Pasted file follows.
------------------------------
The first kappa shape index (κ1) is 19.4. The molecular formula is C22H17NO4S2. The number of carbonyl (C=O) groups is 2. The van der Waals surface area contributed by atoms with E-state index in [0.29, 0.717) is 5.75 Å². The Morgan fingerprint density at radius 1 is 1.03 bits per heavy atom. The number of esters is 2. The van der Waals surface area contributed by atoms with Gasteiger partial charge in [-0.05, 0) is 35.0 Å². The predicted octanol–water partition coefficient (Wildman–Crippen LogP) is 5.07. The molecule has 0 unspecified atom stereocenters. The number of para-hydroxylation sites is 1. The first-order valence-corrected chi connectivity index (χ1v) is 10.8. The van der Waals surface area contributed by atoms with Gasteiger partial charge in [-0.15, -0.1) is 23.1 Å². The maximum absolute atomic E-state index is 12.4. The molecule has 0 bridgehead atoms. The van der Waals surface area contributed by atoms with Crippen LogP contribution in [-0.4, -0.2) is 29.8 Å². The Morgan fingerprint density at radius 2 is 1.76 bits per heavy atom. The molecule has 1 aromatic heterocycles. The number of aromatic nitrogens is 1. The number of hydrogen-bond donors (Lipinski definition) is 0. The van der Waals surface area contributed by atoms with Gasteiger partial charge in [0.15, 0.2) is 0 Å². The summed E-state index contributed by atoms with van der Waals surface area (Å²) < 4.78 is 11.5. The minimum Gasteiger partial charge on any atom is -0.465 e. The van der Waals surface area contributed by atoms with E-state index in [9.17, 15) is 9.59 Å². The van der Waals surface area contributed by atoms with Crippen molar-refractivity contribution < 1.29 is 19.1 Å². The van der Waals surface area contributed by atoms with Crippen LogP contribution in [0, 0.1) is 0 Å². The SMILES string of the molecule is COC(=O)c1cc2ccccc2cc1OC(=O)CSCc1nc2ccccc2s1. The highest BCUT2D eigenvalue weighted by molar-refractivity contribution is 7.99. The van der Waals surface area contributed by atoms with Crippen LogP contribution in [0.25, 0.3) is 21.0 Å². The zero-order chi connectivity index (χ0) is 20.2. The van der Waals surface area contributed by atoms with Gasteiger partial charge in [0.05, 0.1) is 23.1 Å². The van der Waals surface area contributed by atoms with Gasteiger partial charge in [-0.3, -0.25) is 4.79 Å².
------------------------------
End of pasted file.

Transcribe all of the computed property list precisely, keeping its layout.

The first kappa shape index (κ1) is 19.4. The molecular formula is C22H17NO4S2. The number of carbonyl (C=O) groups is 2. The van der Waals surface area contributed by atoms with E-state index in [0.29, 0.717) is 5.75 Å². The Morgan fingerprint density at radius 1 is 1.03 bits per heavy atom. The number of esters is 2. The van der Waals surface area contributed by atoms with Gasteiger partial charge in [-0.05, 0) is 35.0 Å². The predicted octanol–water partition coefficient (Wildman–Crippen LogP) is 5.07. The molecule has 0 unspecified atom stereocenters. The number of para-hydroxylation sites is 1. The first-order valence-corrected chi connectivity index (χ1v) is 10.8. The van der Waals surface area contributed by atoms with Gasteiger partial charge in [-0.15, -0.1) is 23.1 Å². The maximum absolute atomic E-state index is 12.4. The molecule has 0 bridgehead atoms. The van der Waals surface area contributed by atoms with Crippen LogP contribution in [-0.4, -0.2) is 29.8 Å². The Morgan fingerprint density at radius 2 is 1.76 bits per heavy atom. The molecule has 1 aromatic heterocycles. The number of aromatic nitrogens is 1. The number of hydrogen-bond donors (Lipinski definition) is 0. The van der Waals surface area contributed by atoms with Gasteiger partial charge in [0.15, 0.2) is 0 Å². The summed E-state index contributed by atoms with van der Waals surface area (Å²) < 4.78 is 11.5. The minimum Gasteiger partial charge on any atom is -0.465 e. The van der Waals surface area contributed by atoms with E-state index in [9.17, 15) is 9.59 Å². The van der Waals surface area contributed by atoms with Crippen molar-refractivity contribution < 1.29 is 19.1 Å². The van der Waals surface area contributed by atoms with Crippen LogP contribution in [0, 0.1) is 0 Å². The SMILES string of the molecule is COC(=O)c1cc2ccccc2cc1OC(=O)CSCc1nc2ccccc2s1. The highest BCUT2D eigenvalue weighted by molar-refractivity contribution is 7.99. The van der Waals surface area contributed by atoms with Crippen LogP contribution in [0.25, 0.3) is 21.0 Å². The zero-order chi connectivity index (χ0) is 20.2. The van der Waals surface area contributed by atoms with Gasteiger partial charge in [0.05, 0.1) is 23.1 Å². The van der Waals surface area contributed by atoms with Gasteiger partial charge in [-0.3, -0.25) is 4.79 Å².